Have the Panama Canal on your bucket list? Check out this article to know what cruise lines go to the Panama Canal.
The 51-mile-long Panama Canal, one of the world's greatest technical marvels, is a significant tourist destination in Central America. It's also a popular cruise destination, linking the Atlantic and Pacific Oceans. The canal is more than a century old, but it is busier than ever. Many Panama Canal cruises visit this man-made wonder.
A Panama Canal passage is an essential experience for many cruise fans. However, the canal is not a straight line. It is made up of multiple man-built canals, lakes, and three locks that boost ships upward as they sail across the Panama isthmus. It's an incredible experience. Let’s check out which cruise lines go to the Panama Canal.
From October through April, the Panama Canal is open for cruises. The best time to visit is in November, when the rainy season ends.
Every season, most of the main lines, as well as some smaller ones, provide at least a few Panama Canal sailings. Princess developed two ships to cruise the canal, Island Princess and Coral Princess; each ship has more than 700 balcony bedrooms and both sail the canal all winter. The Panama Canal is also a common way for ships to reposition themselves between Alaska as well as the Caribbean. Expedition ships, such as Lindblad Expeditions, and river cruise tour companies, such as Grand Circle and Tauck, also undertake the route.
Nowadays, almost all major cruise lines offer one or more Panama Canal trips, whether partial or full crossings.
Also Check: Best Time to Explore Panama Canal on a Cruise
Historically, Panama Canal cruises took 14 days from Florida to the West Coast, with landings in the Central America, Caribbean, and Mexico. Cruise companies have extended their offers in the last decade, keen to attract new travelers to the seas and catch cruisers who may have previously sailed the canal once or twice. The current voyage lengths range from 7 to 9 days, 10 to 11 days, and 14 to 16 days.
The most common Panama Canal itinerary is still some variation of the conventional Florida to West Coast trip. The primary departure cities in Florida are Miami and Fort Lauderdale. Although lengthier transits depart from Seattle or Vancouver, the major West Coast cities are Los Angeles, San Diego, and San Francisco.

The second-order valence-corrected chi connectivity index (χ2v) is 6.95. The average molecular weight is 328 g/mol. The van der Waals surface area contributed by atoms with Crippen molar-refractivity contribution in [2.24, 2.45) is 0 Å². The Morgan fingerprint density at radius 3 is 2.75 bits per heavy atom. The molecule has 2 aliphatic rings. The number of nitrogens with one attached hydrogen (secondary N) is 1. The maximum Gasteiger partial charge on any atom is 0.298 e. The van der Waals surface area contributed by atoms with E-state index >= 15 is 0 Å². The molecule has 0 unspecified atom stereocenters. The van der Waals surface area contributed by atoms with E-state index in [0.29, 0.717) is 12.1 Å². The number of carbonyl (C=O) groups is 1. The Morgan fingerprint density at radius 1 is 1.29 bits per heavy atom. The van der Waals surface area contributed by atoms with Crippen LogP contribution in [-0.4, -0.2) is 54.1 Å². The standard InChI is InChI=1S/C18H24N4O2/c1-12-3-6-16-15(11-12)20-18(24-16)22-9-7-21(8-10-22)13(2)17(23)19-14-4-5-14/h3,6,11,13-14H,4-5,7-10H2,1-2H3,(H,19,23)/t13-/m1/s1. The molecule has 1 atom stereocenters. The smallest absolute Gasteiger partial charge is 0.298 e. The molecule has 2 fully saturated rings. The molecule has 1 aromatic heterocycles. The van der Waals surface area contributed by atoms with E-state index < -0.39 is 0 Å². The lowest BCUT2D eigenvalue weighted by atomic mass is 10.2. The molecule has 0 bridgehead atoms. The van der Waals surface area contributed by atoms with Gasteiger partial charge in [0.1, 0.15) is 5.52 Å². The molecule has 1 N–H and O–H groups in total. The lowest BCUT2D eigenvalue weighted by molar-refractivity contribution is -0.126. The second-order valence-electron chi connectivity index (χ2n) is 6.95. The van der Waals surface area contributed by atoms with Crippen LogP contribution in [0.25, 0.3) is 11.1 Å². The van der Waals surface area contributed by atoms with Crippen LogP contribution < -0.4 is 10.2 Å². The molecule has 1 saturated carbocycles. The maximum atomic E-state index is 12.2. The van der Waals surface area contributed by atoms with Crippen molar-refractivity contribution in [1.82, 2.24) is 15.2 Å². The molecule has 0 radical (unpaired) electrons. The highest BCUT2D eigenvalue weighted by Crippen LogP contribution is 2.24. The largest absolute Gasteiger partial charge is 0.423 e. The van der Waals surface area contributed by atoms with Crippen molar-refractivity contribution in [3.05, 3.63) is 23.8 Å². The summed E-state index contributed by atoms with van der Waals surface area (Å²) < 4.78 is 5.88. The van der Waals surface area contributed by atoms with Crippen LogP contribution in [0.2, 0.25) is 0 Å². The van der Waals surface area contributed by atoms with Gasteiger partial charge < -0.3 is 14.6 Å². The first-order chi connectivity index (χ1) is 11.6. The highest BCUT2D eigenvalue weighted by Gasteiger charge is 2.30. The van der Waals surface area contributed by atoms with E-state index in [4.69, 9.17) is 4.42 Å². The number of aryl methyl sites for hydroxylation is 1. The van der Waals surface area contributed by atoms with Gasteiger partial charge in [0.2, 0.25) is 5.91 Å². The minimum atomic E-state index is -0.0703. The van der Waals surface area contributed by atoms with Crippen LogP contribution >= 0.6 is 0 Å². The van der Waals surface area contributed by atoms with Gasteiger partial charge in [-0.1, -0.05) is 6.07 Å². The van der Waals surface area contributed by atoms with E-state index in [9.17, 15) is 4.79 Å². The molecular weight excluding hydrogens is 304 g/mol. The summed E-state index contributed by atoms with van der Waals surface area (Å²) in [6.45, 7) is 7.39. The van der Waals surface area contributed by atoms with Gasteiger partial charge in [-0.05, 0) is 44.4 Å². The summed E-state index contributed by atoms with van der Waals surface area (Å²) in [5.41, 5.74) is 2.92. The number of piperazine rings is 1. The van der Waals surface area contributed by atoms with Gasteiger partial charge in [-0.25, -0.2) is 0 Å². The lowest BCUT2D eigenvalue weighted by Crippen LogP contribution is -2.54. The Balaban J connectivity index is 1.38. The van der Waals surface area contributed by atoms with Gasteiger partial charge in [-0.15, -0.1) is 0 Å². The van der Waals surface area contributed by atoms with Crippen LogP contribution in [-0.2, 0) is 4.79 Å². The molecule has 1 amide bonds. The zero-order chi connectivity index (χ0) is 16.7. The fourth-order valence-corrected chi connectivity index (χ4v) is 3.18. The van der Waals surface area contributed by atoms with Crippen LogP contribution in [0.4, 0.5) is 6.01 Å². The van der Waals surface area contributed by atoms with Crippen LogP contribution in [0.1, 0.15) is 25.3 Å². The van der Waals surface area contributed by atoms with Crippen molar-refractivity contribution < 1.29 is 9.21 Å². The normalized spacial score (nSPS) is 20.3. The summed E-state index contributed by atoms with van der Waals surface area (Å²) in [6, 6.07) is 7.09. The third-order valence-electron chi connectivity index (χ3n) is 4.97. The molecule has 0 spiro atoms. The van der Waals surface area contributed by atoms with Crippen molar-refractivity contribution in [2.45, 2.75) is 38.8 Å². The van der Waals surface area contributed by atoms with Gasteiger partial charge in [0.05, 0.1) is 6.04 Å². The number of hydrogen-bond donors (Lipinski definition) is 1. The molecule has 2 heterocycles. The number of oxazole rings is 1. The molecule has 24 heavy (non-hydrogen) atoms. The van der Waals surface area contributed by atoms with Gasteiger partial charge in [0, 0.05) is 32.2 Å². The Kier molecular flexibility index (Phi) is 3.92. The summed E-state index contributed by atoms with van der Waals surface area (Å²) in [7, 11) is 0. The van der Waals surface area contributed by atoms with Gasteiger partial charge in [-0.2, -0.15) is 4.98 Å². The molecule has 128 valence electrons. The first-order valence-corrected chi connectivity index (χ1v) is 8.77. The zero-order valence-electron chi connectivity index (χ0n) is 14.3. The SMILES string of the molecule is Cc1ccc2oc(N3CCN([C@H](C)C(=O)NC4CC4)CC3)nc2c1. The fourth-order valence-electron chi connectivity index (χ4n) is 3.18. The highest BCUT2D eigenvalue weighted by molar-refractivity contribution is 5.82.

Passengers frequently pick an Atlantic to Pacific or Pacific to Atlantic route depending on where they live, albeit the latter saves time. This trans-canal option involves spending a day on the canal, traversing from ocean to ocean and experiencing the entire lock experience.
If experiencing the whole "canal experience" is on your bucket list, or if you're an engineering nerd who doesn't care about Panamanian shore activities, this trip is for you. The Western Caribbean, the Costa Rican ports of Limon (on the Atlantic side) and Puntarenas (on the Pacific side), and Cartagena, Colombia are all stops on most complete Panama Canal voyages. Some passengers also make stops at Puerto Quetzal, Guatemala, and western Mexico.
Postcards from a Panama Canal Transit on Celebrity Infinity takes you through the whole journey.
A partial crossing occurs when the ship does not traverse the full canal. Instead, the ship passes through one lock before disembarking passengers in the town of Gamboa, which is located along the canal. Passengers may then enjoy a variety of shore excursions and view sights that they would not see on a daylong journey. Excursions on smaller boats are provided for people who want to visit the whole canal, including the Gaillard Cut, the Centennial Bridge, and the Bridge of the Americas.
Faux Crossing: Some companies provide the same "half crossing" shore excursions without ever entering the canal; instead, ships land for a day at the canal's Caribbean mouth, at Colon, Panama. Look for itineraries that include Colon in the Caribbean or Central America, and double-check the shore excursion options.
Many Panama Canal and Central American ports are rather industrial. If you don't like excursions, know that municipal officials in Colon have controlled taxis and established nice retail and dining facilities at the two main cruise ship landing places, Colon 2000 and neighbouring Cristobal Pier.